So, drugged to the eyeballs, they stretched out on the sunny floor and went to sleep. At lunchtime, I went back to the vets for more pills, which was ironic really, because if anyone was in need of them it was me. Back home, I re-administered them and later we stuffed the cats back into baskets and set off.

It was with a fabulous sense of timing that Oscar set himself free. I had just joined the M25 at rush hour when something black, furry and, despite the pills, neither happy nor calm catapulted onto my lap. This cheered the children up tremendously, who shrieked with laughter as Oscar reverberated around the car. ‘Concentrate’ I told myself fiercely while issuing bellowed instructions for windows to be sealed. After a few minutes, Oscar, settled down. This was the cat who always jumped into the car to greet me when I came home from work at four in the morning. He quite liked the car, and once he had got the hang of the fact that it moved, he became quite equable.

Which was more than could be said for me. The problem was I couldn’t stop. Even if I pulled up on the hard shoulder, I needed to get out of the car to go round the back and retrieve the abandoned basket. This would be hard to perform without letting the cat out of the car, from whence he would clearly streak across three lanes of fast-moving traffic and be flattened in front of the children’s eyes. There was nothing for it but to keep going until the sanctity of a service station. Red-faced and highly stressed, I tried to ignore the stares and pointing from the occupants of cars, mesmerised by the sight of a cat looking with interest out of the window. Then Oscar discovered it was warm and cosy by the foot pedals and settled down for a little sleep on my feet while I frantically tried to kick him out of the way. After a while, he crept onto my lap, rested his chin on the steering wheel and had a nap. At last, a service station came into view and order was restored. He spent the rest of the journey with the door of his basket firmly wedged against the back seat.

Meanwhile, back at our old house, it was starting to rain. Nine long weeks it had been dry while the earth cracked and the wheat in the field opposite withered – then it chose to rain on the day our entire possessions were exposed to the elements. ‘How’s it going?’ I asked at 11pm, after we had arrived at my mother’s. ‘It’s raining and all the stuff is still on the drive,’ said Gully. I rang again at 2am. ‘How’s it going,’ I asked. ‘It’s still raining and all the stuff is still on the drive,’ he said.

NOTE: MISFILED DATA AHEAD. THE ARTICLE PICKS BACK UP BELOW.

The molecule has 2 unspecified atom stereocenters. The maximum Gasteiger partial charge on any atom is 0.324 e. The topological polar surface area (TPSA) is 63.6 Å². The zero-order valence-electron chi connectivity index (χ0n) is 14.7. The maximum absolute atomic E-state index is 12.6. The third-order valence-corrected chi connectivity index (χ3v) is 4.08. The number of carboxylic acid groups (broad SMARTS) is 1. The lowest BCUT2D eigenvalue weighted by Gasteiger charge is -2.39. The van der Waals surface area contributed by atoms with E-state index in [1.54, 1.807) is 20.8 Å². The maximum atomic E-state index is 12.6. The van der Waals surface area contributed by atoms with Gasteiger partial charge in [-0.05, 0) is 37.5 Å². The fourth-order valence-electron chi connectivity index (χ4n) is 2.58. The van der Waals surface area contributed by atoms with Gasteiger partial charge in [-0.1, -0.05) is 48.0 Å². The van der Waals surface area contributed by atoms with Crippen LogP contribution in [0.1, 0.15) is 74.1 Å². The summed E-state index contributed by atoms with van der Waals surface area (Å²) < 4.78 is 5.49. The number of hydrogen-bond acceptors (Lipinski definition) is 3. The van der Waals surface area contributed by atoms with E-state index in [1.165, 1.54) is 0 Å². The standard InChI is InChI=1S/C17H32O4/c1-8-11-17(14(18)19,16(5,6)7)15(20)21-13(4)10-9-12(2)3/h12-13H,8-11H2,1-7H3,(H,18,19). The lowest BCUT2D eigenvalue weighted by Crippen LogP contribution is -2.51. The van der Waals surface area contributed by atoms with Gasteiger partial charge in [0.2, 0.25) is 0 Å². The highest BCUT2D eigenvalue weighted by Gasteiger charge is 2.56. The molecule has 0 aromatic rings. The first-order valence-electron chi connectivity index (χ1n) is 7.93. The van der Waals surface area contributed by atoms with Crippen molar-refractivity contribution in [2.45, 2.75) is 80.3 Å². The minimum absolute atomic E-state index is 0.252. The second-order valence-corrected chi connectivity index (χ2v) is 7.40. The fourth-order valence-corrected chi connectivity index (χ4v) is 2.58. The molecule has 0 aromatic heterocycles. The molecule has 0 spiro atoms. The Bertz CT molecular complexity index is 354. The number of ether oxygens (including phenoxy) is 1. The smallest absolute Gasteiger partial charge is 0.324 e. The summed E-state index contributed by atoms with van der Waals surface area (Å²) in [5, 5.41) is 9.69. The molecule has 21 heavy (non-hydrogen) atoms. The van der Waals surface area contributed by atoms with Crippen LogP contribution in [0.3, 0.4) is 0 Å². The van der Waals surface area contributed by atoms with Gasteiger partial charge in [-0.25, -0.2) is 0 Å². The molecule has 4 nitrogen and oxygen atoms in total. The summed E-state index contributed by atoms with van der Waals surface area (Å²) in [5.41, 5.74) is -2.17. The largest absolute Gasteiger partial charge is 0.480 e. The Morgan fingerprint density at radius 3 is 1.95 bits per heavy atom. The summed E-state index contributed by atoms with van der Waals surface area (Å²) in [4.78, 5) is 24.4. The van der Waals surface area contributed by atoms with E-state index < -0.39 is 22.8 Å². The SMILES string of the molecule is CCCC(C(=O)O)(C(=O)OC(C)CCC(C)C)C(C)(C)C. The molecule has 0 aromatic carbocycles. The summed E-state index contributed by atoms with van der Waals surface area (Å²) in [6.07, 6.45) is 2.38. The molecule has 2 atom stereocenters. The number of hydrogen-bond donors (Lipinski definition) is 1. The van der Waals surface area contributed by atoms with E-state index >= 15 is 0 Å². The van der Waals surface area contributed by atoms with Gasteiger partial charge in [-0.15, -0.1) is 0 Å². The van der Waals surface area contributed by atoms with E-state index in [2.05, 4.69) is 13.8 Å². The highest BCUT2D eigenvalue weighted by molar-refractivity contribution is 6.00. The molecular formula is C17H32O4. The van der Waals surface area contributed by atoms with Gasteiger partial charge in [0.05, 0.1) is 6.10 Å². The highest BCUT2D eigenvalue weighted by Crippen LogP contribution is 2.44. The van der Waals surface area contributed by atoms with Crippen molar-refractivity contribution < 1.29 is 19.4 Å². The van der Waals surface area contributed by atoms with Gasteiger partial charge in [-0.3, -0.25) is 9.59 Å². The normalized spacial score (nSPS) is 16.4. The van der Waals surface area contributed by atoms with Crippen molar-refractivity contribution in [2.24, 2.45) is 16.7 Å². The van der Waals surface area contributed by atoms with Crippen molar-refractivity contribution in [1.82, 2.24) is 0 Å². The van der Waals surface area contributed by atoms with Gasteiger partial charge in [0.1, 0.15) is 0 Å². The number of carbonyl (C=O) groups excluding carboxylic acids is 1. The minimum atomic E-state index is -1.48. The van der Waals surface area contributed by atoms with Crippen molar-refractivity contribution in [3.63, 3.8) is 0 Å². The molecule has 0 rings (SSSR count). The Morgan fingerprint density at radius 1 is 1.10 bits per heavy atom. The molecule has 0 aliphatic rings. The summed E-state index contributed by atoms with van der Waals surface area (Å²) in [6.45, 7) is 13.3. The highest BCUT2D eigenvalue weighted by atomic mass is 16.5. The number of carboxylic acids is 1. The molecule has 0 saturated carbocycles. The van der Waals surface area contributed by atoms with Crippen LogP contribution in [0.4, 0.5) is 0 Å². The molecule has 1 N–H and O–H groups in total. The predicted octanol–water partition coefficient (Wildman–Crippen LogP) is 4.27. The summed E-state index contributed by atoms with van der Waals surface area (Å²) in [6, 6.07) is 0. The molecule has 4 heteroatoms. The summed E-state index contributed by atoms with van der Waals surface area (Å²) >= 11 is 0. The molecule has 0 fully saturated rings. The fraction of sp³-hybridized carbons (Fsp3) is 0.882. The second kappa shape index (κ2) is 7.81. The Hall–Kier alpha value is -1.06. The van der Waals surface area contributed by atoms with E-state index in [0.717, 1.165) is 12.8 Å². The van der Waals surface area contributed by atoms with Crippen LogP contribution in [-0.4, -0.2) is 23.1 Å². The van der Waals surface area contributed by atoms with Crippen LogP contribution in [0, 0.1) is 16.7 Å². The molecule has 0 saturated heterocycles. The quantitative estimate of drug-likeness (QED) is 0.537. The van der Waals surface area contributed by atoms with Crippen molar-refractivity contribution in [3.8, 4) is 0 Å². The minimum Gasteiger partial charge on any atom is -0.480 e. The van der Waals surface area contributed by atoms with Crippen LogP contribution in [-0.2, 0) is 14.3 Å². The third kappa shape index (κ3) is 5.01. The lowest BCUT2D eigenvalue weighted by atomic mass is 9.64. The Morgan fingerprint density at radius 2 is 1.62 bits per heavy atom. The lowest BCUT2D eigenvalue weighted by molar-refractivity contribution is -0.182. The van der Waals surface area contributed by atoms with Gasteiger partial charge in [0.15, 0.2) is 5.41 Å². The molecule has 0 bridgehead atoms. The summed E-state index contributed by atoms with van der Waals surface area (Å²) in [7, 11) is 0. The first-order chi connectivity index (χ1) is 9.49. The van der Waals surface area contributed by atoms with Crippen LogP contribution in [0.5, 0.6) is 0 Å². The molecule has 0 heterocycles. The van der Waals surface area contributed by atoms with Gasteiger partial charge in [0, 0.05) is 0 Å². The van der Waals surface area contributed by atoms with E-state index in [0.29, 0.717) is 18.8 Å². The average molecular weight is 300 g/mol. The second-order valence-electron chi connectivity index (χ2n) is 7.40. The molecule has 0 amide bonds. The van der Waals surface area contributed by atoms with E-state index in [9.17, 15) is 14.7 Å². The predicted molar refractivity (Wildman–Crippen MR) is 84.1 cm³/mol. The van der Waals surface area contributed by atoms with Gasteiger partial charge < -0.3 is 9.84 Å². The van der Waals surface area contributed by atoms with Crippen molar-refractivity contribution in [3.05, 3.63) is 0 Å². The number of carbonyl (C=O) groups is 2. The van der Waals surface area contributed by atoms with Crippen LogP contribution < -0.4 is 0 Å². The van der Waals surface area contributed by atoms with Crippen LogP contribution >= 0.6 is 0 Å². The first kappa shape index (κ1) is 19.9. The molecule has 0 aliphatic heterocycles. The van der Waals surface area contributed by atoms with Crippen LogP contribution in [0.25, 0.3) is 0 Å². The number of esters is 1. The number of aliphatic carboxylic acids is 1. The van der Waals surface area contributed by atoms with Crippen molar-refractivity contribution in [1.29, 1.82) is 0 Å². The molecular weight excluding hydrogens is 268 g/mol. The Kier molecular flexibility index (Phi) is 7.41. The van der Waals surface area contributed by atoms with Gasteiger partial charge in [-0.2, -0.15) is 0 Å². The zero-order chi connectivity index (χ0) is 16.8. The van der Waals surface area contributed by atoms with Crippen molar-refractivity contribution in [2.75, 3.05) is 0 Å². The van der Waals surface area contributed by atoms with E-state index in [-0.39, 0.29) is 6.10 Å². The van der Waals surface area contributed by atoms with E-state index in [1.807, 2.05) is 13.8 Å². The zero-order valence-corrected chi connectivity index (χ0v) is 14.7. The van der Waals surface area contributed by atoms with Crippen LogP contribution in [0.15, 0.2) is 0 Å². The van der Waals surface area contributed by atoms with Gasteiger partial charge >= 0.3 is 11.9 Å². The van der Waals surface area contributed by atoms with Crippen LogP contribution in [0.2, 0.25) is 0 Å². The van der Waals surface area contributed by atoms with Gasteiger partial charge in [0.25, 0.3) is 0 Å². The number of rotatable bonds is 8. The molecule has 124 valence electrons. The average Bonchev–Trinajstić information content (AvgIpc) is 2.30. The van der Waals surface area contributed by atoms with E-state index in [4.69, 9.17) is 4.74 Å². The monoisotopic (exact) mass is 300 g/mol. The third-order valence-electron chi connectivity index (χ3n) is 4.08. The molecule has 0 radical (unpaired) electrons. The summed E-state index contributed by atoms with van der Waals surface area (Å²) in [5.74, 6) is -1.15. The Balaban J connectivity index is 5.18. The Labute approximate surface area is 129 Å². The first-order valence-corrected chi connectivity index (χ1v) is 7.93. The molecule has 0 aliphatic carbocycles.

I rang at 8am. A few hours sleep on the hard floor had revived Gully sufficiently to restore some optimism. ‘I’ll be leaving at 10,’ he said. I rang at 10 – ‘should be off by 12’, he said. This posed a problem, the storage place in Exeter shut at six and we estimated that even with a tail wind, the Luton would take several hours to make the journey from Cambridgeshire to Devon. Also, the van, which was already a day late, was meant to be back in Harlow by the end of the day.

‘Ah, it’s you causing me grief – again,’ said the storage manager as I begged for a one-off 24-hour access. The van hire firm was less friendly. ‘It had better be back here by 3pm tomorrow,’ said an angry-sounding man – his silent ‘or else’ left hanging over the phone lines.

Many hours later, with the near midsummer sun setting over the Exeter hills, our long overdue possessions puffed into the storage yard. Sticking precariously above the tail gate was an assortment of brooms, hoes, spades and gardening forks. It was an ignominious start to our adventure – but very us. We had convened a hasty working party of my sister and niece and nephew, although it was late and there was school the next day. The dog, who had been left to keep Gully company, hurtled out of the cab when she saw a welcoming committee. Had she been tall, slim and lithe, this would have been accomplished with grace and ease. As it was her 25 solid short-legged kilos became a hostage to gravity, and she fell hard on to her shoulder and developed a pronounced limp. Our toll of injuries was growing.

And our other problems were not over. It had taken nearly two days to carefully load a Luton-size van. Now, we had to unload it and reload it back into a Luton-size storage container. For a while we cheerfully unpacked. Contents were loaded onto trolleys, which were pushed into lifts with enthusiasm. The lifts didn’t allow people, so the procedure was to stand and press a button until it reached the top, then run up the stairs, push the trolley along several lengths of corridor, unload it, push it back, send it down the lift, run back down the stairs and start all over again. It didn’t take long for the cheeriness to dissipate and irritability to set in. As our helpers went home and the realisation that we still had half the van to unload dawned, despair set in. Once again, Gully was left sitting on a packing case surrounded by a hopeless mess, while I went home to my mother’s.

The next day we returned and paid for another large storage container. Our monthly bill for storage would now be running into the hundreds. So much for living rent free. This time I was left to pack it all away while the van headed back east – that silent ‘or else’ speeding it away.